Here's the problem:

    The living room/dining room/kitchen circuit wasn't "keeping up" in a recent cold snap. I noticed that while all the other similar baseboard heaters throughout the rest of the house get nice and hot while they are cranking... the ones in the living/dining/kitchen zone were only warm. I suspected that these heaters were only getting 120 volts... which would cause them to put out only about 25% of their expected output... and the symptoms seemed to jive with that.

    A voltage meter confirmed that the heaters in this zone are only getting 120 volts. These volts are all coming in through the black "hot" wire. The red "hot" wire is not bringing its 120 volts to the picture. It is NOT a problem that affects the whole circuit... as the bathroom zone works fine and I confirmed that it is receiving all 240 of its volts.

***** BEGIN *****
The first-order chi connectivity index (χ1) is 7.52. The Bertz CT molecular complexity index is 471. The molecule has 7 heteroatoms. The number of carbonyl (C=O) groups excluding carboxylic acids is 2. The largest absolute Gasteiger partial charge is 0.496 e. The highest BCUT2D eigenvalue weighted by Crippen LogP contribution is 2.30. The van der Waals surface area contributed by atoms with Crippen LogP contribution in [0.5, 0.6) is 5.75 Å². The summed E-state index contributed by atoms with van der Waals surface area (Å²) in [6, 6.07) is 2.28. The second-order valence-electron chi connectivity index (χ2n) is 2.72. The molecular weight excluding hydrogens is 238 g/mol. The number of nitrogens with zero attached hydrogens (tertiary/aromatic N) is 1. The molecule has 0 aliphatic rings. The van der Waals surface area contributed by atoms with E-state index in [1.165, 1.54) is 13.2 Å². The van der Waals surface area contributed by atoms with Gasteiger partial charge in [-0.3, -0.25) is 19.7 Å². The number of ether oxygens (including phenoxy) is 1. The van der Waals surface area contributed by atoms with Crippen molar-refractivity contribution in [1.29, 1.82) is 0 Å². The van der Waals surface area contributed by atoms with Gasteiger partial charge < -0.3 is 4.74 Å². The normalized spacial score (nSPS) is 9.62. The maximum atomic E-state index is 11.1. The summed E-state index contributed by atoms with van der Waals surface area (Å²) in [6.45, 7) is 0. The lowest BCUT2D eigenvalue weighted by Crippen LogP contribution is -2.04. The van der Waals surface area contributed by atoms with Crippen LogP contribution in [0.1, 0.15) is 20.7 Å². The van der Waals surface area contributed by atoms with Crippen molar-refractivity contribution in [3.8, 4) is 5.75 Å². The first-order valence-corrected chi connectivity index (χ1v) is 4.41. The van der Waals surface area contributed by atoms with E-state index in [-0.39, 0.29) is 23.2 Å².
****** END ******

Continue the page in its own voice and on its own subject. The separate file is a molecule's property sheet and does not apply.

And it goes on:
At first I thought that it was a problem with the thermostat that served the living/dining/kitchen zone, but now I think it is a wiring problem (or possibly a problem with one of the baseboards). I unhooked the (working) thermostat from the bathroom zone and inserted it into the living/dining/kitchen zone, and it didn't work. When I put it back on the bathroom circuit... it no longer functioned properly. I believe it got fried.

    I've checked all connections within the living/dining/kitchen zone... but have turned up nothing.

    My best guess at this point is that the wires somehow got damaged during pulling, and that the red wire is shorting out somewhere.

    My next step was going to be to measure resistance in all the wire runs to see if I could detect a short.

    Any ideas from you guys?

    Thanks!

  2. #2
    DIY Senior Member Reach4's Avatar
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    One possibility that you somehow wired two heaters in series, and maybe the red wire is just a jumper between heaters.